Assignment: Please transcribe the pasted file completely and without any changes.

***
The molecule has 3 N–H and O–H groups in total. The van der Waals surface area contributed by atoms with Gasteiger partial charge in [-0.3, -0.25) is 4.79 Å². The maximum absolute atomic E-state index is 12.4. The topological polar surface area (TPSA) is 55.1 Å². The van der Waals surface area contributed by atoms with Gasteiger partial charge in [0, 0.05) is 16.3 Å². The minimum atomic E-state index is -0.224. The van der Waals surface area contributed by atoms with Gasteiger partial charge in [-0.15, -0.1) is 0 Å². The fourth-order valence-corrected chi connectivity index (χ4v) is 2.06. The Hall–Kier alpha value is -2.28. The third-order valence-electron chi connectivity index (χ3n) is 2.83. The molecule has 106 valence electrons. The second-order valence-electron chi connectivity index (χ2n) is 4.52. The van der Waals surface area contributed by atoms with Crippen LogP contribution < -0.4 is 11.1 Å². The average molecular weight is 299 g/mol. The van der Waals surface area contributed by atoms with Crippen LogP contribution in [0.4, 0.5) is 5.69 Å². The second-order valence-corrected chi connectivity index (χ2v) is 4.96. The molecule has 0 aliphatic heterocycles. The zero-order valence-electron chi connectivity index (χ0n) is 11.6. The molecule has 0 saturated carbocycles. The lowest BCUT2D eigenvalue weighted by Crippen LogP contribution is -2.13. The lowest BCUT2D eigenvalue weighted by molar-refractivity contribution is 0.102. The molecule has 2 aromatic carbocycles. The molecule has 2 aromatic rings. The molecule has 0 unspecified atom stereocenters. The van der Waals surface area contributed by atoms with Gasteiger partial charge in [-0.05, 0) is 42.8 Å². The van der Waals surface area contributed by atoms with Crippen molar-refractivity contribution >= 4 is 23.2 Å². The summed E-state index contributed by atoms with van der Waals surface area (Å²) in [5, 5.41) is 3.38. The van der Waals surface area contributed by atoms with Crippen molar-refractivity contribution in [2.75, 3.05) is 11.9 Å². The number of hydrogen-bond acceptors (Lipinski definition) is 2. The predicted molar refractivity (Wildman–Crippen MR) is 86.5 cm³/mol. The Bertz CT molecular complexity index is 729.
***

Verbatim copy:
The molecule has 3 N–H and O–H groups in total. The van der Waals surface area contributed by atoms with Gasteiger partial charge in [-0.3, -0.25) is 4.79 Å². The maximum absolute atomic E-state index is 12.4. The topological polar surface area (TPSA) is 55.1 Å². The van der Waals surface area contributed by atoms with Gasteiger partial charge in [0, 0.05) is 16.3 Å². The minimum atomic E-state index is -0.224. The van der Waals surface area contributed by atoms with Gasteiger partial charge in [-0.15, -0.1) is 0 Å². The fourth-order valence-corrected chi connectivity index (χ4v) is 2.06. The Hall–Kier alpha value is -2.28. The third-order valence-electron chi connectivity index (χ3n) is 2.83. The molecule has 106 valence electrons. The second-order valence-electron chi connectivity index (χ2n) is 4.52. The van der Waals surface area contributed by atoms with Crippen LogP contribution < -0.4 is 11.1 Å². The average molecular weight is 299 g/mol. The van der Waals surface area contributed by atoms with Crippen LogP contribution in [0.4, 0.5) is 5.69 Å². The second-order valence-corrected chi connectivity index (χ2v) is 4.96. The molecule has 0 aliphatic heterocycles. The zero-order valence-electron chi connectivity index (χ0n) is 11.6. The molecule has 0 saturated carbocycles. The lowest BCUT2D eigenvalue weighted by Crippen LogP contribution is -2.13. The lowest BCUT2D eigenvalue weighted by molar-refractivity contribution is 0.102. The molecule has 2 aromatic carbocycles. The molecule has 2 aromatic rings. The molecule has 0 unspecified atom stereocenters. The van der Waals surface area contributed by atoms with Gasteiger partial charge in [-0.05, 0) is 42.8 Å². The van der Waals surface area contributed by atoms with Crippen molar-refractivity contribution >= 4 is 23.2 Å². The summed E-state index contributed by atoms with van der Waals surface area (Å²) in [5, 5.41) is 3.38. The van der Waals surface area contributed by atoms with Crippen molar-refractivity contribution in [2.75, 3.05) is 11.9 Å². The number of hydrogen-bond acceptors (Lipinski definition) is 2. The predicted molar refractivity (Wildman–Crippen MR) is 86.5 cm³/mol. The Bertz CT molecular complexity index is 729.